While many retailers invest in attracting hip and tech-savvy young adults through augmented reality or opening stores so dark you have to shop through touch, a growing sector of the population is often missed entirely – senior shoppers.

While many retailers invest in attracting hip and tech-savvy young adults through augmented reality or opening stores so dark you have to shop through touch, a growing sector of the population is often missed entirely – senior shoppers.

In most developed (and many developing) markets, the numbers of those aged 65 or over is in the ascendency.

Moreover, as well as being free of mountains of student debt and the need to save vast amounts to get a foot on the housing ladder, senior shoppers also have the time to shop.

Their approach is in contrast to that of young consumers, who are more likely to purchase online without seeing, touching or experiencing product in a store environment.

Most retailers though have only made cursory efforts to try to adapt stores and the merchandise they offer to this important group. Part of the problem is that there is a perception that stores focusing on senior shoppers are drab, uninspiring places –  this is often translated into run-down stores which suffer from underinvestment.

Not all retailers, however, take this view. A colleague recently visited the newly opened Aeon hypermarket in Funabashi, Tokyo, which has been designed for elderly shoppers.

Key features include larger in-store signage, rest zones, a health centre and an escalator which runs at a slower speed. Given that Japan’s population is now the fastest-ageing in the world, with around a third expected to be over 65 by 2050, it seems inevitable that other retailers will follow suit.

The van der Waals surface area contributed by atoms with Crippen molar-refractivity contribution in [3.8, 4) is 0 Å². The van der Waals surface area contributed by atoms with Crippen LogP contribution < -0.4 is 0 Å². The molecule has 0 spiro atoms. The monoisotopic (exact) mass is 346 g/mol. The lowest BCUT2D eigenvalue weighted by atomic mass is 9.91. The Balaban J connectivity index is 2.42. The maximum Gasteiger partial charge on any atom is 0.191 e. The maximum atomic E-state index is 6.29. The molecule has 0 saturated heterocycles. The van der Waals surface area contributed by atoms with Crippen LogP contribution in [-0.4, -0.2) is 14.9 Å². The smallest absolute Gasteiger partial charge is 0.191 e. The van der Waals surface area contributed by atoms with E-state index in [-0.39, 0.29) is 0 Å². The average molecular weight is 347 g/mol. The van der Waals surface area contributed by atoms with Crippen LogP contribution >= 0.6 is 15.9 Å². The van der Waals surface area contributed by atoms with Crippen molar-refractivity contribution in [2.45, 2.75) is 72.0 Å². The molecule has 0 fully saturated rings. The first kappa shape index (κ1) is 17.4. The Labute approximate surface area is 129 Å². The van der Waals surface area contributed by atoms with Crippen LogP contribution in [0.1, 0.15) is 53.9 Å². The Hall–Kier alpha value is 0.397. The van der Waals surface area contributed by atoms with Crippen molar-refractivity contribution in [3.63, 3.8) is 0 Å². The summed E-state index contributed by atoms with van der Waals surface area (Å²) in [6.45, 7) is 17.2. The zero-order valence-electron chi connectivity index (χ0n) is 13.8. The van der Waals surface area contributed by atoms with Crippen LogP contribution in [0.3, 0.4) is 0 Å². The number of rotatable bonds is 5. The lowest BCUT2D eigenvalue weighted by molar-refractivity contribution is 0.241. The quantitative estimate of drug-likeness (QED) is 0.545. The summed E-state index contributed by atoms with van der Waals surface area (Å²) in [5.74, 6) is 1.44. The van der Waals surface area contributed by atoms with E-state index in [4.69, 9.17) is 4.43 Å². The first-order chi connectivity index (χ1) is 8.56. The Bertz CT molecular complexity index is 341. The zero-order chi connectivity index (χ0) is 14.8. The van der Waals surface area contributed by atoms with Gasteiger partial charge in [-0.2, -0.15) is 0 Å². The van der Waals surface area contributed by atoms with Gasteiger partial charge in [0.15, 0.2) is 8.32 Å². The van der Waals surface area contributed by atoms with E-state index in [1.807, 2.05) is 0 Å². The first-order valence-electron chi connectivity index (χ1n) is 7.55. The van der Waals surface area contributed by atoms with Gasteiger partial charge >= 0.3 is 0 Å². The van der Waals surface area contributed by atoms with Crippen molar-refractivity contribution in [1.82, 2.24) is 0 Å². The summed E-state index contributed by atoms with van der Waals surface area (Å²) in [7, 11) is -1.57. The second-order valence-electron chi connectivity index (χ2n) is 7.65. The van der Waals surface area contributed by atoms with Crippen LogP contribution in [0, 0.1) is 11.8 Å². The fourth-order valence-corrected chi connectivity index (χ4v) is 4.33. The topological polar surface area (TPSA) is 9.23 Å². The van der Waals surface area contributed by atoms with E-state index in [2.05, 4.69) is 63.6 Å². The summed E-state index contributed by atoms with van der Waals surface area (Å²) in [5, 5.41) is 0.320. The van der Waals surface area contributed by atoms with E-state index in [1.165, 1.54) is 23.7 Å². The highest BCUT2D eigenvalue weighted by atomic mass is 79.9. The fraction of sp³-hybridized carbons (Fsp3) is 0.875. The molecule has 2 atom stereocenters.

A similar trend can be seen in Germany. Retailers such as Kaiser and Edeka have been testing innovations for some years, including wider and lower aisles, brighter lighting, magnifying glasses on shopping trolleys and non-slip flooring.

So as the proportion of senior shoppers increases, what are the implications for retailers? They should be looking at their strategies and thinking how they fit into a future with more elderly shoppers.

For example, does the current roll-out of self-service checkouts being pursued by many make sense? Should smaller store formats in residential areas take priority over the building of large out-of-town stores?

As more of us live longer, retailers will need to think over such questions or risk going to an early grave themselves.